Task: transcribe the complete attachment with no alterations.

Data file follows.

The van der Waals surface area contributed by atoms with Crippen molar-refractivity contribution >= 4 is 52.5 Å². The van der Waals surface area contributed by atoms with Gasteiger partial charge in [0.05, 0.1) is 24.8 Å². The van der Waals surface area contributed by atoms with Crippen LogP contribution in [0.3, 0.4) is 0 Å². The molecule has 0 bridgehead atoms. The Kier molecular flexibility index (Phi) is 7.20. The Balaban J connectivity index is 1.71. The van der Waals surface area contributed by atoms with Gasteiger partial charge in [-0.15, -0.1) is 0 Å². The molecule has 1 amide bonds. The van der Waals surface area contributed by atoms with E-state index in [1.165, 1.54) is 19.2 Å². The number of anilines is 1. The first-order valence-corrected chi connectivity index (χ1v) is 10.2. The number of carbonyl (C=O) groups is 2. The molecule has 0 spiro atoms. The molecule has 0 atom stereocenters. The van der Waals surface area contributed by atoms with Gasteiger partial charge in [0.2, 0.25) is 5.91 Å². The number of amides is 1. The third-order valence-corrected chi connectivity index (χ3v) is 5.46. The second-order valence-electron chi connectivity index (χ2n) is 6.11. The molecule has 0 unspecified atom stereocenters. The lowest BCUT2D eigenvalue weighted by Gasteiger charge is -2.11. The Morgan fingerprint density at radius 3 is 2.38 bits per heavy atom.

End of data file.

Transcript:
The van der Waals surface area contributed by atoms with Crippen molar-refractivity contribution >= 4 is 52.5 Å². The van der Waals surface area contributed by atoms with Gasteiger partial charge in [0.05, 0.1) is 24.8 Å². The van der Waals surface area contributed by atoms with Crippen LogP contribution in [0.3, 0.4) is 0 Å². The molecule has 0 bridgehead atoms. The Kier molecular flexibility index (Phi) is 7.20. The Balaban J connectivity index is 1.71. The van der Waals surface area contributed by atoms with Gasteiger partial charge in [-0.15, -0.1) is 0 Å². The molecule has 1 amide bonds. The van der Waals surface area contributed by atoms with E-state index in [1.165, 1.54) is 19.2 Å². The number of anilines is 1. The first-order valence-corrected chi connectivity index (χ1v) is 10.2. The number of carbonyl (C=O) groups is 2. The molecule has 0 spiro atoms. The molecule has 0 atom stereocenters. The van der Waals surface area contributed by atoms with Gasteiger partial charge in [0.2, 0.25) is 5.91 Å². The number of amides is 1. The third-order valence-corrected chi connectivity index (χ3v) is 5.46. The second-order valence-electron chi connectivity index (χ2n) is 6.11. The molecule has 0 unspecified atom stereocenters. The lowest BCUT2D eigenvalue weighted by Gasteiger charge is -2.11. The Morgan fingerprint density at radius 3 is 2.38 bits per heavy atom.